Figure 2. (A) Phylogenetic tree of lesions at different evolutionary stages from FAP1 by using maximum parsimony algorithm. The colors of the lines in the phylogenetic tree correspond to the mutation types as mentioned previously. Potential driver mutations and cnLOH of APC genes are shown. (B) Schematic diagram indicating that all the lesions of FAP1 originated from the same cell. APC, adenomatous polyposis coli; Car, carcinoma; cnLOH, copy neutral loss of heterogeneity; FAP, familial adenomatous polyposis; HGIN, high- grade intra- epithelial neoplasia; Nor, adjacent normal tissue; R, region.

2. Enhanced metabolic processes and proliferative activity in the normal epithelium of patients with FAP.

Since patients with FAP are born with germline mutations in the APC gene, we speculated that the normal colon epithelium of patients with FAP may show transcriptomic signatures different from those of the normal colon epithelium of patients with sporadic CRCs. The transcriptomes of 707 single epithelial cells from adjacent normal tissues of six patients with FAP and 152 epithelial cells from adjacent normal tissues of two sporadic CRC specimens were profiled. We found that although these normal tissues did not share potential pathogenic mutations or CNAs with their corresponding adjacent lesions, they already tend to upregulated genes enriched in metabolic processes, including peptide biosynthetic, nucleotide metabolic, amino acid metabolic, lipid metabolic and carbohydrate metabolic processes (Figure 3). In addition, the genes involved in the cell cycle were also enriched, indicating that the proliferative potential of the cells from adjacent normal epithelium of patients with FAP has already been enhanced.

Figure 3. Transcriptome differences between the ‘normal’ epithelium of patients with FAP and the normal epithelium of sporadic patients with CRC. (A) Heatmap showing the top DEGs with the highest p- value between epithelial cells from adjacent normal tissue of patients with FAP (30 genes) and epithelial cells from adjacent normal tissue of patients with sporadic CRC (15 genes). (B) Gene ontology analysis of genes that show higher expression levels in FAP colon epithelium compared to CRC normal colon epithelium.


3. The metabolic signature of cancer has already been established in precancerous adenomas.

We constructed a pseudo-time map of carcinogenesis that could reflect the major transcriptomic changes during progression from normal epithelium to carcinoma. Cells from the adjacent normal epithelium and grade I adenomas were mainly distributed at the beginning of the pseudo-time trajectory, while cells from carcinomas were mainly distributed at the end of the pseudo-time trajectory. We found that the genes participated in the citric acid (tricarboxylic acid cycle (TCA)) cycle were downregulated in carcinoma compared to adjacent normal tissue. This result was consistent with previous findings that cancer cells mainly use glycolysis instead of the TCA pathway for energy production and generation of inter- mediate precursors for metabolite biosynthesis, a phenomenon called the Warburg effect. Interestingly, most of the genes involved in the TCA cycle were first downregulated from the adjacent normal epithelium to adenomas and were then slightly upregulated from adenomas to carcinomas, indicating that the TCA pathway is already strongly repressed in precancerous adenomas.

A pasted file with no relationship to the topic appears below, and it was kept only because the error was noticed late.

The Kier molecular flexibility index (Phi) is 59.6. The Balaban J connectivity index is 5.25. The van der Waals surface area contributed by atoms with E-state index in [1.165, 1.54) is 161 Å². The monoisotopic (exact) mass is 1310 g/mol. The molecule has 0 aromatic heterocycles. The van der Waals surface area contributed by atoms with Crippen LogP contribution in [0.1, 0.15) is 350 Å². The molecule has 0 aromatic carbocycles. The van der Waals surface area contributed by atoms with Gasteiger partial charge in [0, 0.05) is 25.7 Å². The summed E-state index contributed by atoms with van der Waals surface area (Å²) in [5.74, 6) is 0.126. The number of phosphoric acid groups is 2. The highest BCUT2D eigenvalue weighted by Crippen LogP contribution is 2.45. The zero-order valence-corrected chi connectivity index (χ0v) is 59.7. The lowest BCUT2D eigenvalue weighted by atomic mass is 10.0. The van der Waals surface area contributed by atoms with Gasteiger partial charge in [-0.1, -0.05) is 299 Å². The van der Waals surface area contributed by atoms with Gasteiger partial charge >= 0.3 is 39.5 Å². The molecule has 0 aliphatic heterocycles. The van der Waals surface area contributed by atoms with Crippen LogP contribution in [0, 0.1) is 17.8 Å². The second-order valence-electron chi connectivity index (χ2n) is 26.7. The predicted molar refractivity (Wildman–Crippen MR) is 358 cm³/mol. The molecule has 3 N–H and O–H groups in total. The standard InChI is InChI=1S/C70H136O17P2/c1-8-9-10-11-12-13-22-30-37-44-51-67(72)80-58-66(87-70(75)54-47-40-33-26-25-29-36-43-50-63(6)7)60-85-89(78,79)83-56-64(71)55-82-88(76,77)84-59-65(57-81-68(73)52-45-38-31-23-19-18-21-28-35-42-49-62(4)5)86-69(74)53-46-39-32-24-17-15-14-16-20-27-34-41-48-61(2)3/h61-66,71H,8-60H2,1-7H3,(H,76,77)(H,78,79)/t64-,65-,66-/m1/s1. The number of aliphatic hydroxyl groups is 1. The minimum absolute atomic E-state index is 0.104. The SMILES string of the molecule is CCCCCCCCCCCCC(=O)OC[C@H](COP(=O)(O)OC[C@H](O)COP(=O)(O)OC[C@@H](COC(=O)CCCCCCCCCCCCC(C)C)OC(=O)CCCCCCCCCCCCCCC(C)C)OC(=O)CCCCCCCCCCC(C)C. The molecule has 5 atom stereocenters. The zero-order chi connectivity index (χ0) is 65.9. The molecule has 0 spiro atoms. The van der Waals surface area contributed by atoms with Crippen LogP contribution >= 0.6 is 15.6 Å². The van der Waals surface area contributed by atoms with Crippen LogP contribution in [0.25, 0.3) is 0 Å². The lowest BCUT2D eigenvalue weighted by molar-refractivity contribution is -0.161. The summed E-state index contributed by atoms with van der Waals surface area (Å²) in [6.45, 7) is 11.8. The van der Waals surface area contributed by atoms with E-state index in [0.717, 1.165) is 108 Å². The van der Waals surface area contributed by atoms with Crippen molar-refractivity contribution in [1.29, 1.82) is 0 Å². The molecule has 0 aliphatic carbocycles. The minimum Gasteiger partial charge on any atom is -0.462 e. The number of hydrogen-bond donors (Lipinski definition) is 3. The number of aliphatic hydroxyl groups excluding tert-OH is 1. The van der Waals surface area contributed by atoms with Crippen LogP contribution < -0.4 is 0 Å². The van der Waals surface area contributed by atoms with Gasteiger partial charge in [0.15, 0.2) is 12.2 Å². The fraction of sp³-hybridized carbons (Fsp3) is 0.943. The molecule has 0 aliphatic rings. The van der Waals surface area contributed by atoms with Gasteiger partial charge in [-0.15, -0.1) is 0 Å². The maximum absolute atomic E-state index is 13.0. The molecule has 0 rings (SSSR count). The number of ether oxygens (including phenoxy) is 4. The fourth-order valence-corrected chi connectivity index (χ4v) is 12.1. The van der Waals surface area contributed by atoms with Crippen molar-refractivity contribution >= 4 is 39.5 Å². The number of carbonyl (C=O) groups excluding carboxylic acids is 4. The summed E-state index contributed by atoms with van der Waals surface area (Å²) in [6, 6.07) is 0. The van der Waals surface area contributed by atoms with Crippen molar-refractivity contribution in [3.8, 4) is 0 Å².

Figure 4. Transcriptome dynamics during carcinogenesis. (A) Heatmap showing scaled expression of dynamic genes along the pseudo-time. (B) Gene ontology analysis of genes from group 1 in (A).

In summary, we provided the first picture of the transcriptomic landscape of colorectal carcinogenesis in patients with FAP. The transcriptome dynamics during carcinogenesis were comprehensively investigated. In addition, we found that field cancerization occurs in patients with FAP. These findings will advance our understanding of the pathogenesis of CRC.

The co-first authors of the paper are Dr. Jingyun Li, Dr. Rui Wang Dr. Xin Zhou and Ph.D. student Wendong Wang. Professor Fuchou Tang from Beijing Advanced Innovation Center for Genomics and Professor Wei Fu from Peking University Third Hospital are the co-corresponding authors of the paper. This work was supported by grants from BIOPIC and Beijing Advanced Innovation Center for Genomics.